An alternative Maven plugin for Ant and NetBeans

A while back I wrote a custom Maven plugin to “escape” from Maven because I personally prefer Ant for build scripting. I now generally use Maven only for JAR file dependency management and my plugin acts as a bridge between the Maven and Ant worlds. The plugin can automatically generate an Ant build.xml file from the Maven pom.xml file and it supports web-application (WAR) projects. A few people aware of the existence of this ‘underground’ plugin have been asking me for more details, and since I got a chance to tweak things recently, I’m putting down some information in this blog post on how to get the plugin and try it out. Maybe you will find it useful.

Some of the features the plugin provides are:

  • Generated build file takes care of WAR packaging and deploying to Tomcat
  • Once generated, Ant build is independent of Maven and offline
  • Build file is IDE-independent, portable and includes targets for running JUnit tests as well

NetBeans users may find some of the advanced features interesting:

  • Generation of the following different types of NetBeans projects:
    • Java Free Form Project
    • NetBeans ‘native’ Java SE Project
    • NetBeans ‘native’ Java EE (web) project
  • The Ant build (for Free Form project mode) is simple, human-readable and easily customizable instead of the horribly complex “build-impl.xml” that NetBeans users are familiar with
  • In addition to the standard clean, compile, run actions etc., the generated Free Form project supports the following NetBeans-specific IDE-integration when a file is selected in the project explorer window:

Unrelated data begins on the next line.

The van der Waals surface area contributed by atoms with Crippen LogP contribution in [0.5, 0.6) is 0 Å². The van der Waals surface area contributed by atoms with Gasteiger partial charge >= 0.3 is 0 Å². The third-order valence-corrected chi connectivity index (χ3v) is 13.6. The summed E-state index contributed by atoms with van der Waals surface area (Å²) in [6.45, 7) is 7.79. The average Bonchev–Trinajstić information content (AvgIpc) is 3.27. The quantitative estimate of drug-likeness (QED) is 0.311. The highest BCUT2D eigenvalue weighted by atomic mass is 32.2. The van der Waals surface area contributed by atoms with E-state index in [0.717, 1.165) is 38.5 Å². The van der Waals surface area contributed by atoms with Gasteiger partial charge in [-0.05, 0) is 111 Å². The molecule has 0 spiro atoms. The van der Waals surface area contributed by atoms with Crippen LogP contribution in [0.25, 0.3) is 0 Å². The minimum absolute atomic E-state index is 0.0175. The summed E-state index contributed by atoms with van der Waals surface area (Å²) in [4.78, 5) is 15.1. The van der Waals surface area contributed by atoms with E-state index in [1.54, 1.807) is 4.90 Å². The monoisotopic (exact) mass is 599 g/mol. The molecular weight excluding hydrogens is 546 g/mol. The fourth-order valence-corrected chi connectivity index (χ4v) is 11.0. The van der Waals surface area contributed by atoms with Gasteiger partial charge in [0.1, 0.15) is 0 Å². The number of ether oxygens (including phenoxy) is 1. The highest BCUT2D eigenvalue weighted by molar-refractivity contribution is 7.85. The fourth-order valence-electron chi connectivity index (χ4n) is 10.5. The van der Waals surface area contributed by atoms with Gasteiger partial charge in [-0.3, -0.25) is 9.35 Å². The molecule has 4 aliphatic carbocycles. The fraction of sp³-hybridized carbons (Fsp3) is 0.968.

• run single file
    • debug single file
    • run JUnit test for single file
    • run JUnit test in debug mode for single file
    • debug web application
    • Hot Deploy single file into debug session

You just need the light-weight Java SE version of NetBeans in order to start and stop Tomcat, debug and even hot-deploy classes for your web-app. No extra plugins are required for e.g. Maven or Tomcat support. You can try this out for yourself by following the instructions below.

I’ll use the Wicket “quickstart” Maven Archetype as an example of how you can quickly get up and running using Ant on a Maven web-project. You need Maven 2 installed as a pre-requisite. The Wicket “quickstart” can be found here:

http://wicket.apache.org/quickstart.html

Open a command prompt, cut and paste the magic command and you get a simple web-application project along with a Maven POM definition, ideal for testing out the plugin features. This is the command I used for this example:

mvn archetype:create -DarchetypeGroupId=org.apache.wicket -DarchetypeArtifactId=wicket-archetype-quickstart -DarchetypeVersion=1.3.4 -DgroupId=com.mycompany -DartifactId=myproject

This will create a directory called “myproject” which contains a “pom.xml” file as well as some source code. We need to add a few lines to the pom.xml in order to use the custom plugin. First declare the repository for the plugin as follows by adding this snippet just above the <dependencies> section:

<pluginRepositories>
    <pluginRepository>
        <id>jtrac.info</id>
        <url>http://j-trac.sourceforge.net/repository</url>
    </pluginRepository>
</pluginRepositories>

And within the <plugins> section, just add these four lines:

<plugin>
    <groupId>info.jtrac</groupId>
    <artifactId>maven-antprops-plugin</artifactId>
</plugin>

That’s all that needs to be added to the POM, just 10 lines that don’t get in the way of any other Maven stuff you may want to do. To generate the Ant script, change to the newly created project folder and run the following command:

mvn antprops:generate

This will create a build.xml file and a “build-deps.properties” file. The properties file is a Plain Old Java Properties file that contains classpath information extracted from Maven as well as a list of dependencies with “runtime” scope which is used to create the “WEB-INF/lib” part of your WAR.